Today was the first day in, maybe, a decade when the temperature hit 50 degrees, so I thought it would be a good day to explore the world. I actually had a goal in mind, a 12:30 short film at the National Gallery, but other than that I had no plans.
I left the house at about 11:30, and headed for the Metro. I was surprised to see that Brandywine Street was being repaved, and a new sidewalk was being installed on the north side of the street. This meant that the street was closed, except for local traffic, and five plastic cones were set up at the corner of Connecticut Avenue, with just enough room in the curb lane for a car to leave.
The woman driving the car did not think there was enough room, so she got out of the car to move a cone. A workman, from about 40 feet away, yelled at her “Don’t move that cone. Leave it there! You have room.” She ignored him, and moved the cone maybe two feet to the left. He must have realized that he lost, so yelled at her as she returned to her car: “After you leave, you have to move it back.” (“What?”, I thought loudly to myself.) She drove off.
Then came the Van Ness Metro stop, where I saw that two of the three lower escalators were out of service, one being worked on, the other just turned off. That meant that everyone had to walk down 91 steps. No sign, no warning. Just 91 steps down.
The film at the Gallery was a 30 minute black and white National Educational Television film from 1965 about the artists of the Washington color school. OK, you have to imagine it. You see black and white images of paintings by Morris Louis and Kenneth Noland, and the narrator is telling you that what is important in their work is not the design, not the technique, only the color. Seemed a little weird, but I thought it worked. You had to imagine the colors, I guess, but you could do that (although they weren’t identified) enough to get a sense of what you were looking at.
Morris Louis was described as an eccentric, as someone who thought about nothing but painting and wanted to do nothing but paint, and who had no friends at all, except for fellow artist Noland, art critic Clement Greenberg, and perhaps artist Helen Frankenthaler (she was described as a friend, but claimed not to know him very well). He painted in a room in his house which was supposed to be a dining room, and his wife rarely saw what he was working on and took pains not to disturb him. She, Marcella, was extensively interviewed. My wife knew Louis’ wife in her later years, and I met her once or twice, shortly before she died, when she was in, I think, her early 90s. She was an old woman then, but in 1965 (3 years after Louis died at age 50), she was probably in her mid or late 40s, slender and attractive, and quite well spoken. Clearly their marriage was an odd one, but perhaps it worked. She came across as a very normal person.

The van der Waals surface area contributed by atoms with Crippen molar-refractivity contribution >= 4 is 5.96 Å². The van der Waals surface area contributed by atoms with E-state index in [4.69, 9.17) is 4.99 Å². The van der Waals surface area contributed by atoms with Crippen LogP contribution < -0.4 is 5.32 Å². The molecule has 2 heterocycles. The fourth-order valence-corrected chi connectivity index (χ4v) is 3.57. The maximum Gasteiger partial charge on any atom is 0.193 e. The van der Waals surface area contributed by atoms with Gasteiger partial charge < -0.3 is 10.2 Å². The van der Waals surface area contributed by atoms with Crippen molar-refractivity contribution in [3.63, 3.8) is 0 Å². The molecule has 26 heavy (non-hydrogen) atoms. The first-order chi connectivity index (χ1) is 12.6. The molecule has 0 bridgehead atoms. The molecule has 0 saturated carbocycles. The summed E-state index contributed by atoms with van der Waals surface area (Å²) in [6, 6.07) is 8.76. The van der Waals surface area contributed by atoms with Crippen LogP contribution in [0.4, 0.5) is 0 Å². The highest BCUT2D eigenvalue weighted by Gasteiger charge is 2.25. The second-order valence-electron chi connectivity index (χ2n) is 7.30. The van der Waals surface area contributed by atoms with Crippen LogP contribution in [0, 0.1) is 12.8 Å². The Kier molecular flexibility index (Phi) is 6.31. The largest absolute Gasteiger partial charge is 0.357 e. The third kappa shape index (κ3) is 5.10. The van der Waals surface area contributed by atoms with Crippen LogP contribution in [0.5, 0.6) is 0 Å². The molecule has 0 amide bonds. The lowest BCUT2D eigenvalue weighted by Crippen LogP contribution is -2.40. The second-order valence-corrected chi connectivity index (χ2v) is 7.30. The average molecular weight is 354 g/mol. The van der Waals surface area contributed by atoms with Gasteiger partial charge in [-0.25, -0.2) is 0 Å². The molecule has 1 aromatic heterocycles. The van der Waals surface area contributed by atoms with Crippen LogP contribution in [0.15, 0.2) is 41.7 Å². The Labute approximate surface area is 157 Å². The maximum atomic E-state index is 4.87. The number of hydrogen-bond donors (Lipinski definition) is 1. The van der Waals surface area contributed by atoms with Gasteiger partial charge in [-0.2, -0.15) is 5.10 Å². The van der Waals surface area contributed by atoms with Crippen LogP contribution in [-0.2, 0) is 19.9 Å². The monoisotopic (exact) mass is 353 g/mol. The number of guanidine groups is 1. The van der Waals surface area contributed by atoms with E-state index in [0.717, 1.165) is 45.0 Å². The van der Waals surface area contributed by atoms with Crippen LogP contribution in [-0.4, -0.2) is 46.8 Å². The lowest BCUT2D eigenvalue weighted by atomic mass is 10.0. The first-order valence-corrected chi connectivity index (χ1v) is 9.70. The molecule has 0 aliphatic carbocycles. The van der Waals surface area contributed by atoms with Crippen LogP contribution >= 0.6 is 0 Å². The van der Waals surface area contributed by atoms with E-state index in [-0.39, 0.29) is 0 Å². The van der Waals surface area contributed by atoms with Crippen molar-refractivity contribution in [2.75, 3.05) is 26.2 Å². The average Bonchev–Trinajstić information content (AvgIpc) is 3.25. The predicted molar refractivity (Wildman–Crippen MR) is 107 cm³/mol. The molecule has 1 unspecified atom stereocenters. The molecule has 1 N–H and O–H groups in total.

So Louis was an oddball, and Kenneth Noland was at first a young man treated more like a student by the older Louis than an artist, but that changed as time went on. I can’t say, though, that Noland came across very well in the movie. (And I can’t say that I am particularly fond of the Nolands that I have seen; I love looking at Morris Louis’ work) We saw Noland, chain smoking (as was Greenberg) in his Vermont studio, working on a large canvass, where he was drawing a black column. Paraphrasing him: “I don’t know what other colors I am going to use. I can decide to use any color that I want. Yellow, green, purple. Whatever I want.” He also said that he was very pleased to be getting some recognition because it allowed him to sell his paintings for more money, and he was quite interested in making more money.
The structure of the film was odd, as well. The first 2/3 were devoted to Morris, and there were conversations with Marcella, Greenberg, Frankenthaler and Noland. The other 1/3 was devoted to Noland, but no one spoke about him; we just visited him in his studio.
Navigating the National Gallery is a little confusing right now, because several galleries are closed for the installation of a new exhibit of paintings from the Chester Dale collection; it opens the end of the month. I think it will be a great exhibit, concentrating on Impressionists and more recent modernist paintings. I did get a chance to look at the exhibit entitled “The Art of Privacy, 1850-1900”, which includes about 100 prints. The name, to me, is odd. The concept of privacy has nothing to do with the subject matter of the prints – it has to do with the facts that collecting prints was a private matter, and the prints themselves were usually stored away rather than displayed. At any rate, many of the pieces are very enjoyable, including some wonderful works by Kollwitz and Munch and Klinger and Redon and Toulouse-Lautrec, as well as by lesser known artists.
I had meant to go and see the photographs of Yousef Karsh, which have been on display in the gallery of the Canadian embassy for some time. Very worth while. It’s not a big exhibit, but it includes about 30 photographs, many quite well known, and all worth looking at: Andy Warhol, Alexander Calder, Glenn Gould, Ernest Hemingway, George Bernard Shaw, Marian Anderson, Pablo Casals, Pablo Picasso, Robertson Davies, Mies van der Rohe, Martha Graham, Joan Crawford, Paul Robeson, Frank Lloyd Wright, Man Ray, Anna Magnani, Jean Sibelius, Ansel Adams, Henry Moore, Christian Dior, Isamu Noguchi, Georgia O’Keefe, Francois Mauriac and others. I am not sure how long it will be there, but it worth going to see. The Canadian Embassy is directly across from the National Gallery on Pennsylvania Avenue (the American embassy in Ottawa is similarly located).
Other than that, lunch at the Gallery, a short visit to a local book store, and a stop at the wine shop on the way home. The weather was good and, lo and behold!, the days are growing longer.